Update 5:10 p.m.: The latest news is that a federal mediator has gotten both sides talking again, and things are looking better than they were last night. Rick Rice, spokesman for BART, told the Chronicle that "If we can have an agreement by 6, we can have train service in the morning." We'll let you know if anything changes -- or if you're going to have to hitch a ride on the bus again tomorrow morning.
Update 12:20 p.m.: BART reportedly canceled its meeting today where it was planning to talk about the BART strike among other problems. So now what, you ask? According to KTVU, BART has been confabbing with the federal mediator today, although that doesn't mean much for your afternoon commute. Alicia Trost, spokeswoman for BART, told the news station that the transit agency will have a look at the unions' latest proposal over work rules. Check back later for more details.
Original story 7 a.m.: And no, the trains aren't running.
After a weekend with no BART service, commuters started lining up to catch ferries and buses early Monday. Meanwhile, the Bay Bridge was jammed with cars well before dawn. The unions said they put a yet another new offer on the table yesterday, which they say gives a little flexibility on work rules -- the main sticking point on this labor disagreement.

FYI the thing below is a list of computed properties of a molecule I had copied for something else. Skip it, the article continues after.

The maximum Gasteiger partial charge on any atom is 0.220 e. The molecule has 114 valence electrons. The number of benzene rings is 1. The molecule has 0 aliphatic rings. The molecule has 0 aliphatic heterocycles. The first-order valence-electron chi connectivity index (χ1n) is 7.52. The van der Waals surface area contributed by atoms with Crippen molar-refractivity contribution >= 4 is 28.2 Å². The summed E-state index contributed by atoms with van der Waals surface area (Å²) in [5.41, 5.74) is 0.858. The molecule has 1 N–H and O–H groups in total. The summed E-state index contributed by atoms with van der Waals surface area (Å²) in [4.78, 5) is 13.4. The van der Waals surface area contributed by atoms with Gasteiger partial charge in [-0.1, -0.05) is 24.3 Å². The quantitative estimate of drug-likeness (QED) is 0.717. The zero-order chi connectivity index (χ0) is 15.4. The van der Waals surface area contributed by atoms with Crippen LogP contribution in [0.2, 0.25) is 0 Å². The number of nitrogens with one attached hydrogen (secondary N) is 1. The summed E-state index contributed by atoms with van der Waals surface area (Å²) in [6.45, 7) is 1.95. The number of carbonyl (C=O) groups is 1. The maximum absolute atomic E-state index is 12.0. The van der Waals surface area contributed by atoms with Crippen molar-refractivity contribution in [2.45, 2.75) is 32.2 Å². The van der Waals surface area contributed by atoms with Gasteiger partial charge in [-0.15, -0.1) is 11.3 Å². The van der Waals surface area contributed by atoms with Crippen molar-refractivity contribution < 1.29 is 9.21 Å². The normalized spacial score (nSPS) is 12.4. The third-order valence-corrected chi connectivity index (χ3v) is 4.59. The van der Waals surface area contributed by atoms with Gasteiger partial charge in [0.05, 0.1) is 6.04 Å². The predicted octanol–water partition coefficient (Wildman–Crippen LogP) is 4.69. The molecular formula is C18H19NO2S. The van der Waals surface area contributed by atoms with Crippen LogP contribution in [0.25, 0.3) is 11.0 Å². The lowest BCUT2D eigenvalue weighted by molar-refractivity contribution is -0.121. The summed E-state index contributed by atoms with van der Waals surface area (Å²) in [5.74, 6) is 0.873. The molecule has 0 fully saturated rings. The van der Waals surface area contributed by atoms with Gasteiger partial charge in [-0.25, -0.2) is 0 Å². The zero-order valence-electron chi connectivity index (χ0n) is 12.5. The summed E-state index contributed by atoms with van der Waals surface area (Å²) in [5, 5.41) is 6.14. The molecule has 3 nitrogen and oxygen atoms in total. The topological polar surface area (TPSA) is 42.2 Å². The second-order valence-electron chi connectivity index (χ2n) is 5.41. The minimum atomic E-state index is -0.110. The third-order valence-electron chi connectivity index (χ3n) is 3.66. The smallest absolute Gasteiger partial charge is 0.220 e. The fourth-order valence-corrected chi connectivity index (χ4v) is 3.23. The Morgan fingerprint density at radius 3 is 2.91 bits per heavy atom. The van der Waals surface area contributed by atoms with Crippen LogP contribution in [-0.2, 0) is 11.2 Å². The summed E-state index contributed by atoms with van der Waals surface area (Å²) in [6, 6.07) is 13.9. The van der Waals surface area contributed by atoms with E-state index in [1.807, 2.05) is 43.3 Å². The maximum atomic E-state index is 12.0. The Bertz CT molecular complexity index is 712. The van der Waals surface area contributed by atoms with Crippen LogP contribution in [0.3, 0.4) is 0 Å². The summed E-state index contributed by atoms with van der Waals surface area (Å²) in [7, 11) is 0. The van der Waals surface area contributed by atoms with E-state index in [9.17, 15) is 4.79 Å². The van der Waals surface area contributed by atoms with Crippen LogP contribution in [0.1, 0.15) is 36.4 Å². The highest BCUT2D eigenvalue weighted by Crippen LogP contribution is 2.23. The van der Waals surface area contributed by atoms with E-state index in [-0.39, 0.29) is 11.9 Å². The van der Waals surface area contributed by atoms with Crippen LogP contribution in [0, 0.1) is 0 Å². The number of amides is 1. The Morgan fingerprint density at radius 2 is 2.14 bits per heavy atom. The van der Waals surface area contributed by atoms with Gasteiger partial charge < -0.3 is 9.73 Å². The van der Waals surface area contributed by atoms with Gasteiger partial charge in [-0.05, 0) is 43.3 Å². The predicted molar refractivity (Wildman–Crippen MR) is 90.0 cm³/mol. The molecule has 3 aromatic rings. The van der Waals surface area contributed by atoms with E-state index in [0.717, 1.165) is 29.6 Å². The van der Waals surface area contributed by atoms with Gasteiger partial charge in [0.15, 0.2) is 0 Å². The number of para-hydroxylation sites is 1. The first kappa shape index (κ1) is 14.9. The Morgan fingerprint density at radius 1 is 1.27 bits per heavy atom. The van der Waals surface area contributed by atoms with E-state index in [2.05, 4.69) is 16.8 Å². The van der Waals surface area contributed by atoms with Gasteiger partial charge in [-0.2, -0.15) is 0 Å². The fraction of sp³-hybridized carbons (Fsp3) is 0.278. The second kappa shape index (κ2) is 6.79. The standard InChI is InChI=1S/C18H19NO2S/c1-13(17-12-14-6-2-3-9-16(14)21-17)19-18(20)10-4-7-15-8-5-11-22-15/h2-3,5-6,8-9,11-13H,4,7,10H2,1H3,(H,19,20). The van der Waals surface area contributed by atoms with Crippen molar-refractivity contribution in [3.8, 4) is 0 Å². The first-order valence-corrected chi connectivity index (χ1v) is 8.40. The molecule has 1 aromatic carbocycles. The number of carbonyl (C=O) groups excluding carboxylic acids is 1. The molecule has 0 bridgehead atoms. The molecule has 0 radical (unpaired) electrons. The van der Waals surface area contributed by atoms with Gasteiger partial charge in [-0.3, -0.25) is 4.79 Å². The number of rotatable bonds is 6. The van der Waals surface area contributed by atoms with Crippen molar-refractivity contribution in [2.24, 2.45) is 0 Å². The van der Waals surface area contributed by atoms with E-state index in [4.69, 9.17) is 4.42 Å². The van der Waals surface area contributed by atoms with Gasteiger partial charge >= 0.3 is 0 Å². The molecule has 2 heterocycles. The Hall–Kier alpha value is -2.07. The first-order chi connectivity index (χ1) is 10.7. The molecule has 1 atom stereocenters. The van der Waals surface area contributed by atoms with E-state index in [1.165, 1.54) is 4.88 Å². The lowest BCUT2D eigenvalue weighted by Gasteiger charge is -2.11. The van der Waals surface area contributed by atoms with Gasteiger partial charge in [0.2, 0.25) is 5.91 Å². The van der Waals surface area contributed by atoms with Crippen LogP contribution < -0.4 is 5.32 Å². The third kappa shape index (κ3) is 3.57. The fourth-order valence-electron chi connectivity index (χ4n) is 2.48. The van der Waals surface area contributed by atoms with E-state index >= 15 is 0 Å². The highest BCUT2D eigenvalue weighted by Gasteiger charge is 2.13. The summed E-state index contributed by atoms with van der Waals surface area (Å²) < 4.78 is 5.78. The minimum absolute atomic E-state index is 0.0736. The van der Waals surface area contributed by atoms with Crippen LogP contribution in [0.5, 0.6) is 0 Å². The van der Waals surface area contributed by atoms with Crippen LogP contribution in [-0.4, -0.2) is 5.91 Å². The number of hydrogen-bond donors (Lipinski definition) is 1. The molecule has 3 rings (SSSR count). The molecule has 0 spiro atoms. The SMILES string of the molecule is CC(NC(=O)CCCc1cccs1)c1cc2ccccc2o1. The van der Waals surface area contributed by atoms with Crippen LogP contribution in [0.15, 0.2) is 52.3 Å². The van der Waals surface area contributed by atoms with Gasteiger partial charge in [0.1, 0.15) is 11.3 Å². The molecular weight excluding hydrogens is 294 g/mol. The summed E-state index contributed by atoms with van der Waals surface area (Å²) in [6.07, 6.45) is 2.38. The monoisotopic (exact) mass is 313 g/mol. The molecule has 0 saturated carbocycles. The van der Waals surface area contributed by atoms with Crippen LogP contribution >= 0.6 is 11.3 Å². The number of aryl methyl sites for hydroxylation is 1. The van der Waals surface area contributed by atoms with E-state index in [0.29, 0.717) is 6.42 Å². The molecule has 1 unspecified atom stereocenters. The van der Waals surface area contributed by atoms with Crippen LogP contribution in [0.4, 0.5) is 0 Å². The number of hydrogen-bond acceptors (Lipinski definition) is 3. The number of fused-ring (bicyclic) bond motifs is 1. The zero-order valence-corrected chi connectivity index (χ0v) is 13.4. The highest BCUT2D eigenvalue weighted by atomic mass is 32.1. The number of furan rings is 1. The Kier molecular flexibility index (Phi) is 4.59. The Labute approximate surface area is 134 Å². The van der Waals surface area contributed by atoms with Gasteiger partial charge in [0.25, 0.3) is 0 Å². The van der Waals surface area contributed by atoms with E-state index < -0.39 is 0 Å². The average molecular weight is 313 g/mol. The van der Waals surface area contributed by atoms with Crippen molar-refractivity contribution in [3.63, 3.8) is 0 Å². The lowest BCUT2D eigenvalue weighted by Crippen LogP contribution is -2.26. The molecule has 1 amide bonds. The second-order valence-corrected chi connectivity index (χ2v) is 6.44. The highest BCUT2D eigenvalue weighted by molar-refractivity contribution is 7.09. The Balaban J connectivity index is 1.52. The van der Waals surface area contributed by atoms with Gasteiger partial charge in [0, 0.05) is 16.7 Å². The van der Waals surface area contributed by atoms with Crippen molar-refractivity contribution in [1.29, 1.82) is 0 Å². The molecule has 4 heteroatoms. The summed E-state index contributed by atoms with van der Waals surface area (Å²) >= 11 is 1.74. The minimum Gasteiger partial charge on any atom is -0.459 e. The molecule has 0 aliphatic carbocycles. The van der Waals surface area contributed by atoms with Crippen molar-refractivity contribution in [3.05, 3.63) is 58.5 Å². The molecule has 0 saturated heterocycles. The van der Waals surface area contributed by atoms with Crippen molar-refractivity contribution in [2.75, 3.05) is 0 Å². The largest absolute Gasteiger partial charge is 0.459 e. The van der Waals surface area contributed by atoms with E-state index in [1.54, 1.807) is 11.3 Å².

The unions say they're willing to be flexible on the work rules that pertain to BART technologies, but they're refusing to give the transit agency any wiggle room for work rules related to worker safety, and for good reason.
The unions pointed to the weekend tragedy on the tracks as a perfect example of why there should be no changes to the current work rules for worker safety. On Saturday, two train workers, were hit by a BART train on a section of track between Walnut Creek and Pleasant Hill stations. According to BART, the train was running on auto-mode with an "experienced operator" at the controls just after 2 p.m. as the workers were inspecting a dip in the track, a task which required one of them to peruse the track while the other served as a lookout for oncoming traffic.
The train, which had been hauling vandalized trains, hit the two workers. They were pronounced dead at the scene. They have since been identified as Laurence Daniels, 66, and Christopher Sheppard, 58.
The National Transportation Safety Board is now investigating the incident.
"The job of a BART worker can be very dangerous. That's why we receive a lot of training and it's why there are a lot of work rules," said Saul Almanza, a BART employee who trains workers on safety procedures and protocols. "Work rules protect our members from the type of accidents that happened [Saturday]."
But BART management wants to change the current work rules, which the unions say is "reckless, radical and wrong." The system's current work rules provide stable schedules for employees and allows management to easily investigate discrimination complaints. Management, however, says it needs greater flexibility.
BART management has yet to respond to that offer as far as we know, but they did issue a statement Sunday saying the transit agency is willing to restart talks again with the unions. The BART board is holding a closed-door meeting tonight to talk about labor issues. We'll keep you posted on the BART mess.
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